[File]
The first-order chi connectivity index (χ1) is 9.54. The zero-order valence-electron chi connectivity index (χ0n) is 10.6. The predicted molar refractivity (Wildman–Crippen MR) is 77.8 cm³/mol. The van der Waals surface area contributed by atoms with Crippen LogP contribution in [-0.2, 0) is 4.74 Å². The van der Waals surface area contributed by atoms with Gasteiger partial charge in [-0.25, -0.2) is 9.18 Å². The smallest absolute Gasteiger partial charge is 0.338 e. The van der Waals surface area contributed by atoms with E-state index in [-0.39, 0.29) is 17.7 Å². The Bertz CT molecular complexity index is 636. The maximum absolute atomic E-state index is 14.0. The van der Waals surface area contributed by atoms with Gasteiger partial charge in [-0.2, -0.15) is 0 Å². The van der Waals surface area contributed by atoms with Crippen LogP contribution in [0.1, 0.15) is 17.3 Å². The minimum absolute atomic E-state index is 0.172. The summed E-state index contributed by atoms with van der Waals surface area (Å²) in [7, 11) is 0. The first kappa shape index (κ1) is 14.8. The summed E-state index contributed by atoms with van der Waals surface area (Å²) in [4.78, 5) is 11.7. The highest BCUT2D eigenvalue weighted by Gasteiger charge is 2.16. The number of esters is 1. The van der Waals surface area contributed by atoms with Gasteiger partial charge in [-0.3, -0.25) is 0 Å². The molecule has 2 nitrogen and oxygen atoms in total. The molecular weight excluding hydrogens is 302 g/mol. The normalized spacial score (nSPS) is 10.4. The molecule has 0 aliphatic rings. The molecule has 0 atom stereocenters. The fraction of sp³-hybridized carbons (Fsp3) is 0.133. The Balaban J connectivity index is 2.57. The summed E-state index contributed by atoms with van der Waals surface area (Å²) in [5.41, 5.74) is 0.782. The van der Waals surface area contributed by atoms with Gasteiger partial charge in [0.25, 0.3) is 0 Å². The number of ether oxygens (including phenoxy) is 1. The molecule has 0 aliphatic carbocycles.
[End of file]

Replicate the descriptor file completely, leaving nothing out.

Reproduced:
The first-order chi connectivity index (χ1) is 9.54. The zero-order valence-electron chi connectivity index (χ0n) is 10.6. The predicted molar refractivity (Wildman–Crippen MR) is 77.8 cm³/mol. The van der Waals surface area contributed by atoms with Crippen LogP contribution in [-0.2, 0) is 4.74 Å². The van der Waals surface area contributed by atoms with Gasteiger partial charge in [-0.25, -0.2) is 9.18 Å². The smallest absolute Gasteiger partial charge is 0.338 e. The van der Waals surface area contributed by atoms with E-state index in [-0.39, 0.29) is 17.7 Å². The Bertz CT molecular complexity index is 636. The maximum absolute atomic E-state index is 14.0. The van der Waals surface area contributed by atoms with Gasteiger partial charge in [-0.2, -0.15) is 0 Å². The van der Waals surface area contributed by atoms with Crippen LogP contribution in [0.1, 0.15) is 17.3 Å². The minimum absolute atomic E-state index is 0.172. The summed E-state index contributed by atoms with van der Waals surface area (Å²) in [7, 11) is 0. The first kappa shape index (κ1) is 14.8. The summed E-state index contributed by atoms with van der Waals surface area (Å²) in [4.78, 5) is 11.7. The highest BCUT2D eigenvalue weighted by Gasteiger charge is 2.16. The number of esters is 1. The van der Waals surface area contributed by atoms with Gasteiger partial charge in [-0.3, -0.25) is 0 Å². The molecule has 2 nitrogen and oxygen atoms in total. The molecular weight excluding hydrogens is 302 g/mol. The normalized spacial score (nSPS) is 10.4. The molecule has 0 aliphatic rings. The molecule has 0 atom stereocenters. The fraction of sp³-hybridized carbons (Fsp3) is 0.133. The Balaban J connectivity index is 2.57. The summed E-state index contributed by atoms with van der Waals surface area (Å²) in [5.41, 5.74) is 0.782. The van der Waals surface area contributed by atoms with Gasteiger partial charge in [0.25, 0.3) is 0 Å². The number of ether oxygens (including phenoxy) is 1. The molecule has 0 aliphatic carbocycles.